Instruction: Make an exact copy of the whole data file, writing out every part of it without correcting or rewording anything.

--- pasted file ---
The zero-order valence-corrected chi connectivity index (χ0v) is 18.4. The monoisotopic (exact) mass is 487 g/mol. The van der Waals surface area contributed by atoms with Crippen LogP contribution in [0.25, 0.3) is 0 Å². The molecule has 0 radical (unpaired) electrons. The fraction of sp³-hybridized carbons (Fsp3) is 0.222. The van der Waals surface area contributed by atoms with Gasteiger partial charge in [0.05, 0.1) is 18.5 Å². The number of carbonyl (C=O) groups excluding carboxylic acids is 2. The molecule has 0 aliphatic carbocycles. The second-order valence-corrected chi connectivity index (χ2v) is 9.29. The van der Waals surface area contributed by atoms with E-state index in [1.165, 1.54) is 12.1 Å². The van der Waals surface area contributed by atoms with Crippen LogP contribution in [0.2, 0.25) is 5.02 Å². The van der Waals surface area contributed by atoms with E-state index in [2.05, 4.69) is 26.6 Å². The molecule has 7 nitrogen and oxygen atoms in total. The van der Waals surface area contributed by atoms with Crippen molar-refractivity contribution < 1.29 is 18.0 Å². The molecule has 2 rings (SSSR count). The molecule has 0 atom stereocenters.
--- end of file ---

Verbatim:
The zero-order valence-corrected chi connectivity index (χ0v) is 18.4. The monoisotopic (exact) mass is 487 g/mol. The van der Waals surface area contributed by atoms with Crippen LogP contribution in [0.25, 0.3) is 0 Å². The molecule has 0 radical (unpaired) electrons. The fraction of sp³-hybridized carbons (Fsp3) is 0.222. The van der Waals surface area contributed by atoms with Gasteiger partial charge in [0.05, 0.1) is 18.5 Å². The number of carbonyl (C=O) groups excluding carboxylic acids is 2. The molecule has 0 aliphatic carbocycles. The second-order valence-corrected chi connectivity index (χ2v) is 9.29. The van der Waals surface area contributed by atoms with E-state index in [1.165, 1.54) is 12.1 Å². The van der Waals surface area contributed by atoms with Crippen LogP contribution in [0.2, 0.25) is 5.02 Å². The van der Waals surface area contributed by atoms with E-state index in [2.05, 4.69) is 26.6 Å². The molecule has 7 nitrogen and oxygen atoms in total. The van der Waals surface area contributed by atoms with Crippen molar-refractivity contribution < 1.29 is 18.0 Å². The molecule has 2 rings (SSSR count). The molecule has 0 atom stereocenters.